Kenneth Slessor Biography
(1901–71), Vision, The Thief of the Moon, Earth Visitors, Cuckooz Contrey, Trio, Five Bells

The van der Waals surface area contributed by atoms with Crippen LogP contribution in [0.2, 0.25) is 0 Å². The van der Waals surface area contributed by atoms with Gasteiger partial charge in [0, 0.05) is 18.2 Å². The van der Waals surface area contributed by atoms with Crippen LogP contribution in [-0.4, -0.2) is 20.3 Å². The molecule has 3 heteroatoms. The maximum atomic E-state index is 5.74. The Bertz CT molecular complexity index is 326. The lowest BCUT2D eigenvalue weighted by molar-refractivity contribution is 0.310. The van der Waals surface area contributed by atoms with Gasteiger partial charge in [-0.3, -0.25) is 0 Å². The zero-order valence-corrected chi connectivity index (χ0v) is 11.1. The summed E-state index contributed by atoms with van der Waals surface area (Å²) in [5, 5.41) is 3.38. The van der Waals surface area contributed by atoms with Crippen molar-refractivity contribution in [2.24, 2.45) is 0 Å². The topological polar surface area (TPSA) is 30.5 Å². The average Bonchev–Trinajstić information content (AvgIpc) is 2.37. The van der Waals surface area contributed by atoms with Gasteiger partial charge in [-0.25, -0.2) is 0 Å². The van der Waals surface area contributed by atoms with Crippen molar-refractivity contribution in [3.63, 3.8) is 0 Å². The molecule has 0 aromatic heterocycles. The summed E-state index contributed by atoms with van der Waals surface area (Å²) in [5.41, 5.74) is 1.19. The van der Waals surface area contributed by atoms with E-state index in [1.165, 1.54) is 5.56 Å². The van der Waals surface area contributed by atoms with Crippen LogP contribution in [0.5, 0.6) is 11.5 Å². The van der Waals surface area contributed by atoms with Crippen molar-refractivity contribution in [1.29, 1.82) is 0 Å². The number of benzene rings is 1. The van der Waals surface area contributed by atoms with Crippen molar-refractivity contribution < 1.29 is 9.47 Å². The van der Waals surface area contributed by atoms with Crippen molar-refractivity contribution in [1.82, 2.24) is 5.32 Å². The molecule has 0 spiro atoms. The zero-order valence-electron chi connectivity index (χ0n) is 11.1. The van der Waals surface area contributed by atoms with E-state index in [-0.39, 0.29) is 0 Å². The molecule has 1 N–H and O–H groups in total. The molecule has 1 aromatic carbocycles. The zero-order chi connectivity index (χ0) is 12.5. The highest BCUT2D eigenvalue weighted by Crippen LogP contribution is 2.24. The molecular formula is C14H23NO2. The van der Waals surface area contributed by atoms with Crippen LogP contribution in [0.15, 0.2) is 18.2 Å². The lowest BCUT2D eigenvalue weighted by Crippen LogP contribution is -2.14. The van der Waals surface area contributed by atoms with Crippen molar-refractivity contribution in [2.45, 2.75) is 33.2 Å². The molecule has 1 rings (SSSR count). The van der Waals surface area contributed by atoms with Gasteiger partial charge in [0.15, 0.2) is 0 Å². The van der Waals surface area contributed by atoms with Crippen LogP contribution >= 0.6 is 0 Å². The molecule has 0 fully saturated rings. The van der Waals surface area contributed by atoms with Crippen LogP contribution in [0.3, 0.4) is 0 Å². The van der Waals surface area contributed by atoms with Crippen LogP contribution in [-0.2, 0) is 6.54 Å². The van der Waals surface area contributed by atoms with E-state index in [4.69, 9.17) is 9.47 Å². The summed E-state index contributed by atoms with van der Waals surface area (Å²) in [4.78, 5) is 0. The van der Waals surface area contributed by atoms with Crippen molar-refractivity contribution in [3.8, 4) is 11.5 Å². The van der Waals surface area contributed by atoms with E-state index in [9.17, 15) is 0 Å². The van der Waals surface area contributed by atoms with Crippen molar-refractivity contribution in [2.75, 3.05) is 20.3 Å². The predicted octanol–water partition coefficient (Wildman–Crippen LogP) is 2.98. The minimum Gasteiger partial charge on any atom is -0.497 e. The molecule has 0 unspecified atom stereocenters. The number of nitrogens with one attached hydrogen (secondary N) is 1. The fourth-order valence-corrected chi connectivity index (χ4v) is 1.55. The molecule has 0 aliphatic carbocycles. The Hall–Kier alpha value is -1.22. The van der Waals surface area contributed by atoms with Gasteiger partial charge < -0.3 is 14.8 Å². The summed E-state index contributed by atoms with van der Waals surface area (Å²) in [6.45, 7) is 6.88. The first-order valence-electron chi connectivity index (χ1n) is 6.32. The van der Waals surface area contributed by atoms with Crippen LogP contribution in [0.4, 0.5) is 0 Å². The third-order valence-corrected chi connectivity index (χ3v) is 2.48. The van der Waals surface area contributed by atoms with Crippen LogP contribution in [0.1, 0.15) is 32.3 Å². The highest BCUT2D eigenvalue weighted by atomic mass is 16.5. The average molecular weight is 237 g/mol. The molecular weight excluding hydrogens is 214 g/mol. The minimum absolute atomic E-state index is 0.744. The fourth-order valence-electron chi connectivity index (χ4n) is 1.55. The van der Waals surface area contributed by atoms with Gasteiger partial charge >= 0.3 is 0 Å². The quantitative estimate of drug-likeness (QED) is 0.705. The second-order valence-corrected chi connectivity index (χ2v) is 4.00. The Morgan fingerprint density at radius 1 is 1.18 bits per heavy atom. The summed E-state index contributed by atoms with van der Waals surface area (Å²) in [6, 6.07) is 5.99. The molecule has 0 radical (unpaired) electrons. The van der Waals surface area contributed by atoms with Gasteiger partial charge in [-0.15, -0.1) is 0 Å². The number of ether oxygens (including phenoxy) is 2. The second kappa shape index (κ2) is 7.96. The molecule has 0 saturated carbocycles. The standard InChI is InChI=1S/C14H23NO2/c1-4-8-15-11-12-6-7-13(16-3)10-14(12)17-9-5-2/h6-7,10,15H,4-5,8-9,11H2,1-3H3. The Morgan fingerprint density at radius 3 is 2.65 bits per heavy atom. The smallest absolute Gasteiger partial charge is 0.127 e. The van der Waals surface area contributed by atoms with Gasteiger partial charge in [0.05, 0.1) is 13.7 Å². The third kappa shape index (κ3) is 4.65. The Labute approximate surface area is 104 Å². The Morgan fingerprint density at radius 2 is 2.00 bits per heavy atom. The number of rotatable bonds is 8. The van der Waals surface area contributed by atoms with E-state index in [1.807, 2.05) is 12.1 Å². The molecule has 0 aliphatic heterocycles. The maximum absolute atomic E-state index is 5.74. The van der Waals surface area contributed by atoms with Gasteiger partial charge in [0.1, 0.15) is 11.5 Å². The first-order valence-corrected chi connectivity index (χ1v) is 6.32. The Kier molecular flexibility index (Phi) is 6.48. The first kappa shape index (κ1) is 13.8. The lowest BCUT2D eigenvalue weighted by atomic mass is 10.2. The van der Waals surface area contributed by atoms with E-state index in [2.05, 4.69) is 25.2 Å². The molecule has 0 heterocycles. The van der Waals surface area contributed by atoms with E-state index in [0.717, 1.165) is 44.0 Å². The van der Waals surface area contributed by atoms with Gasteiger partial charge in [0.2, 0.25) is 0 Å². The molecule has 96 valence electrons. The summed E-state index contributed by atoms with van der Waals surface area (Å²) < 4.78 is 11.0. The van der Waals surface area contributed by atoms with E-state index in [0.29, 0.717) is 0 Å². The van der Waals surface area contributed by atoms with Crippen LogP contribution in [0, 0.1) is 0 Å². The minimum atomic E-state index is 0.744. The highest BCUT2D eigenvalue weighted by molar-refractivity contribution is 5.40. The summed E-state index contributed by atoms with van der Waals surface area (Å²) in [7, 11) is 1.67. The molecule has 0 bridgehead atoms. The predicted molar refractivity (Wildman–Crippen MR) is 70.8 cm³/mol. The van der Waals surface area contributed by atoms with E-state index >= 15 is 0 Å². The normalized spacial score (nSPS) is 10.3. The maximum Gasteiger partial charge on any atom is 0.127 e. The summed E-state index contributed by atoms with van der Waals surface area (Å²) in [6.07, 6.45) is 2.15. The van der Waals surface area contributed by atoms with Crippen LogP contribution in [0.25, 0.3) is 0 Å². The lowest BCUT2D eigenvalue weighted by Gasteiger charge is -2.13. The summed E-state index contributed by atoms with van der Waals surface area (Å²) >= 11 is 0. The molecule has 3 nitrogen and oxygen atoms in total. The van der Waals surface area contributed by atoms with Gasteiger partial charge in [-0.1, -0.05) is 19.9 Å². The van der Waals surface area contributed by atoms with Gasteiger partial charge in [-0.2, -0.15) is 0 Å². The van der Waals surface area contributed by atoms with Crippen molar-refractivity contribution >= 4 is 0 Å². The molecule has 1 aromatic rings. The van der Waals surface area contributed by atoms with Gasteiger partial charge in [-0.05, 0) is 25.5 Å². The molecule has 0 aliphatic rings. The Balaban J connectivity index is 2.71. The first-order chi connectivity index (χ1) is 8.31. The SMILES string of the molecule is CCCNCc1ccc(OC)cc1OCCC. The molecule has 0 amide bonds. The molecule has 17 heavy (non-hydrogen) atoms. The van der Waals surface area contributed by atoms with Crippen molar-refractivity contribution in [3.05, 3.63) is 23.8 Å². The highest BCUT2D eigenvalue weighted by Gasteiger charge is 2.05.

Australian poet, born in New South Wales. He was a journalist and became joint editor with Norman Lindsay of Vision, in which his earliest poems appeared. His experience as official war correspondent in 1940–4 resulted in ‘Beach Burial’, one of his finest war poems. Early poems, such as those contained in The Thief of the Moon (1924) and Earth Visitors (1926), made effective use of imagery and were often romantic in tone. He began to experiment with form in Cuckooz Contrey (1932) which contained ‘Captain Dobbin’, celebrating an eccentric seaman. His ‘Five Visions of Captain Cook’ (in Trio, 1931) was one of the finest and earliest of the ‘voyager’ poems in Australian literature. In the title poem of Five Bells (1939) Slessor weaves into a complex structure personal responses to a drowned friend with haunting images of Sydney harbour. His collection One Hundred Poems 1919–1939 (1944) was reissued as Poems (1957) with two additional poems. Although he wrote no new poetry after 1944, Slessor remained active in literary life, editing the journal Southerly from 1956 to 1961, as well as several anthologies, including Australian Poetry (1945) and The Penguin Book of Australian Verse (1958). Posthumous publications include War Diaries (1985, edited by Clement Semmler), War Despatches of Kenneth Slessor (1988), and Sea Poems of Kenneth Slessor (1991).